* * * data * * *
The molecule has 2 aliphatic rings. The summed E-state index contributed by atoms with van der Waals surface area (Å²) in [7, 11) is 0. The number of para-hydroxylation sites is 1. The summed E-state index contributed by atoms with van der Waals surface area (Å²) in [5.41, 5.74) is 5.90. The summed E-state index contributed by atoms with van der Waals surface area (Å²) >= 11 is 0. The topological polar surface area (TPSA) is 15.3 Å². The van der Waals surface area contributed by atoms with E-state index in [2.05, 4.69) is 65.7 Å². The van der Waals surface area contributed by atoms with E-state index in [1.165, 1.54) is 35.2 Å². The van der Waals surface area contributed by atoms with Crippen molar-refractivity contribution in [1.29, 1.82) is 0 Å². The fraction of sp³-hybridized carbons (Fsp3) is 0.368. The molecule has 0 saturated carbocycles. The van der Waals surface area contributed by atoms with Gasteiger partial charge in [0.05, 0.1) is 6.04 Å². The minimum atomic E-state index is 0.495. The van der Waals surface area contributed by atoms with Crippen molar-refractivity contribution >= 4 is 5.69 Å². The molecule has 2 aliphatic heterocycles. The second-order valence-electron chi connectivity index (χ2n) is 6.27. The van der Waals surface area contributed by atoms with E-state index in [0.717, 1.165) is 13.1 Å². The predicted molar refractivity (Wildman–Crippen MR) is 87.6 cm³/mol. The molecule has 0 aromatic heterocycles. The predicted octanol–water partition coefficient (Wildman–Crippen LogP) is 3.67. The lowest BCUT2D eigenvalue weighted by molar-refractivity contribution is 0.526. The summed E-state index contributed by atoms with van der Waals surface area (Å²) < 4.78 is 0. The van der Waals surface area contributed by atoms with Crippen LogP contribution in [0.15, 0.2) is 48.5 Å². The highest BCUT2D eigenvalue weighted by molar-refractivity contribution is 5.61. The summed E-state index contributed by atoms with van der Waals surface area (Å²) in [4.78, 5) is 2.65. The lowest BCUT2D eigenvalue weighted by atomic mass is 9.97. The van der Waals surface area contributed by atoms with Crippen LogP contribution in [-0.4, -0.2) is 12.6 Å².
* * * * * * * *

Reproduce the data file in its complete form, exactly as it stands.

The molecule has 2 aliphatic rings. The summed E-state index contributed by atoms with van der Waals surface area (Å²) in [7, 11) is 0. The number of para-hydroxylation sites is 1. The summed E-state index contributed by atoms with van der Waals surface area (Å²) in [5.41, 5.74) is 5.90. The summed E-state index contributed by atoms with van der Waals surface area (Å²) >= 11 is 0. The topological polar surface area (TPSA) is 15.3 Å². The van der Waals surface area contributed by atoms with E-state index in [2.05, 4.69) is 65.7 Å². The van der Waals surface area contributed by atoms with E-state index in [1.165, 1.54) is 35.2 Å². The van der Waals surface area contributed by atoms with Crippen molar-refractivity contribution in [1.29, 1.82) is 0 Å². The fraction of sp³-hybridized carbons (Fsp3) is 0.368. The molecule has 0 saturated carbocycles. The van der Waals surface area contributed by atoms with Gasteiger partial charge in [0.05, 0.1) is 6.04 Å². The minimum atomic E-state index is 0.495. The van der Waals surface area contributed by atoms with Crippen molar-refractivity contribution >= 4 is 5.69 Å². The molecule has 2 aliphatic heterocycles. The second-order valence-electron chi connectivity index (χ2n) is 6.27. The van der Waals surface area contributed by atoms with E-state index in [0.717, 1.165) is 13.1 Å². The predicted molar refractivity (Wildman–Crippen MR) is 87.6 cm³/mol. The molecule has 0 aromatic heterocycles. The predicted octanol–water partition coefficient (Wildman–Crippen LogP) is 3.67. The lowest BCUT2D eigenvalue weighted by molar-refractivity contribution is 0.526. The summed E-state index contributed by atoms with van der Waals surface area (Å²) < 4.78 is 0. The van der Waals surface area contributed by atoms with Crippen LogP contribution in [0.15, 0.2) is 48.5 Å². The highest BCUT2D eigenvalue weighted by molar-refractivity contribution is 5.61. The summed E-state index contributed by atoms with van der Waals surface area (Å²) in [4.78, 5) is 2.65. The lowest BCUT2D eigenvalue weighted by atomic mass is 9.97. The van der Waals surface area contributed by atoms with Crippen LogP contribution in [-0.4, -0.2) is 12.6 Å².